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http://dx.doi.org/10.1016/j.antiviral.2017.11.016DOI Listing
January 2018

ABMA, a small molecule that inhibits intracellular toxins and pathogens by interfering with late endosomal compartments.

Sci Rep 2017 Nov 14;7(1):15567. Epub 2017 Nov 14.

Service d'Ingénierie Moléculaire des Protéines (SIMOPRO), CEA, Université Paris-Saclay, LabEx LERMIT, 91191, Gif-sur-Yvette, France.

Intracellular pathogenic microorganisms and toxins exploit host cell mechanisms to enter, exert their deleterious effects as well as hijack host nutrition for their development. A potential approach to treat multiple pathogen infections and that should not induce drug resistance is the use of small molecules that target host components. We identified the compound 1-adamantyl (5-bromo-2-methoxybenzyl) amine (ABMA) from a cell-based high throughput screening for its capacity to protect human cells and mice against ricin toxin without toxicity. This compound efficiently protects cells against various toxins and pathogens including viruses, intracellular bacteria and parasite. ABMA provokes Rab7-positive late endosomal compartment accumulation in mammalian cells without affecting other organelles (early endosomes, lysosomes, the Golgi apparatus, the endoplasmic reticulum or the nucleus). As the mechanism of action of ABMA is restricted to host-endosomal compartments, it reduces cell infection by pathogens that depend on this pathway to invade cells. ABMA may represent a novel class of broad-spectrum compounds with therapeutic potential against diverse severe infectious diseases.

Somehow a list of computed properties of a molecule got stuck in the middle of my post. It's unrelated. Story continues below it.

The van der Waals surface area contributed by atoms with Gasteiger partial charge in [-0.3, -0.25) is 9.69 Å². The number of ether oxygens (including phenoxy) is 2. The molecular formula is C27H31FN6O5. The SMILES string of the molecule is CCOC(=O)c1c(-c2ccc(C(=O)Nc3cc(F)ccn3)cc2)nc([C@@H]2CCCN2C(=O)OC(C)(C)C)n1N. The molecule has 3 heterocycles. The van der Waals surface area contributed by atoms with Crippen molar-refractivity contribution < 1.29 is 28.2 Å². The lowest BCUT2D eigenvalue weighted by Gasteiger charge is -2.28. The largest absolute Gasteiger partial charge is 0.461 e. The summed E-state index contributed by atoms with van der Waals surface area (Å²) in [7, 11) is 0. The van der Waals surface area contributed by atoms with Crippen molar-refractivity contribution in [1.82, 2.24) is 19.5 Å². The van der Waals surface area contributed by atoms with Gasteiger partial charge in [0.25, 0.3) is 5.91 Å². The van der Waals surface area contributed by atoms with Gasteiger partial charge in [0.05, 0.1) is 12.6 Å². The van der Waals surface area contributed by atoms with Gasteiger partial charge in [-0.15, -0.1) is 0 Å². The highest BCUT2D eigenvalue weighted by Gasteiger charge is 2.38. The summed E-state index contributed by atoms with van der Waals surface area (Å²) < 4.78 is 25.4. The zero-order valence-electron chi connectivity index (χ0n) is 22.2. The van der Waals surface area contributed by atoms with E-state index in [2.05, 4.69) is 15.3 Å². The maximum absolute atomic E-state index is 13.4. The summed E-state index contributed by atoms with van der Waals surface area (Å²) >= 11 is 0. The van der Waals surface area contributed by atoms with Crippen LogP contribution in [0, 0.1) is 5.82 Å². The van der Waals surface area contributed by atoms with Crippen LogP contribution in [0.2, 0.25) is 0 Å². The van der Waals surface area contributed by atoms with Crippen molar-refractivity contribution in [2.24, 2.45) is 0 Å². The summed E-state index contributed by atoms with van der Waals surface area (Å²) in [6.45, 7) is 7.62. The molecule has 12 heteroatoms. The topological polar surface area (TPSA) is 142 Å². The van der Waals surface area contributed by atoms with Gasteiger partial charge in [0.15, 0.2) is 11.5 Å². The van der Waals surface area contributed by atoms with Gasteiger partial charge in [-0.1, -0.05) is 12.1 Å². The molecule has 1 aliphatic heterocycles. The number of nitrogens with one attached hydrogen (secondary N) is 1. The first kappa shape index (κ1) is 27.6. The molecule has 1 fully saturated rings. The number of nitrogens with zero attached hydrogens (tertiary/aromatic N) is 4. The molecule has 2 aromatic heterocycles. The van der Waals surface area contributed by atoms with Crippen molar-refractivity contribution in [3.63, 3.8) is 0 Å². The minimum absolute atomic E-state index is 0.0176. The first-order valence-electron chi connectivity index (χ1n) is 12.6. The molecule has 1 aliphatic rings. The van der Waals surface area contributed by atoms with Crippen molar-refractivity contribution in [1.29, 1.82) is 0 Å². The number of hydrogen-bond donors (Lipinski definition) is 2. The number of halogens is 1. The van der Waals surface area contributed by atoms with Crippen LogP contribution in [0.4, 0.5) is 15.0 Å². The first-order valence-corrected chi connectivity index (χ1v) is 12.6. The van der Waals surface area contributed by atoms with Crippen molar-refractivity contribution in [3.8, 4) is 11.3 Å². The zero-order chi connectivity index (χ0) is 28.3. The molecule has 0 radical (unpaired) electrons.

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http://dx.doi.org/10.1038/s41598-017-15466-7DOI Listing
http://www.ncbi.nlm.nih.gov/pmc/articles/PMC5686106PMC
November 2017

Antiviral effects of Retro-2 and Retro-2.1 against Enterovirus 71 in vitro and in vivo.

Antiviral Res 2017 08 5;144:311-321. Epub 2017 Jul 5.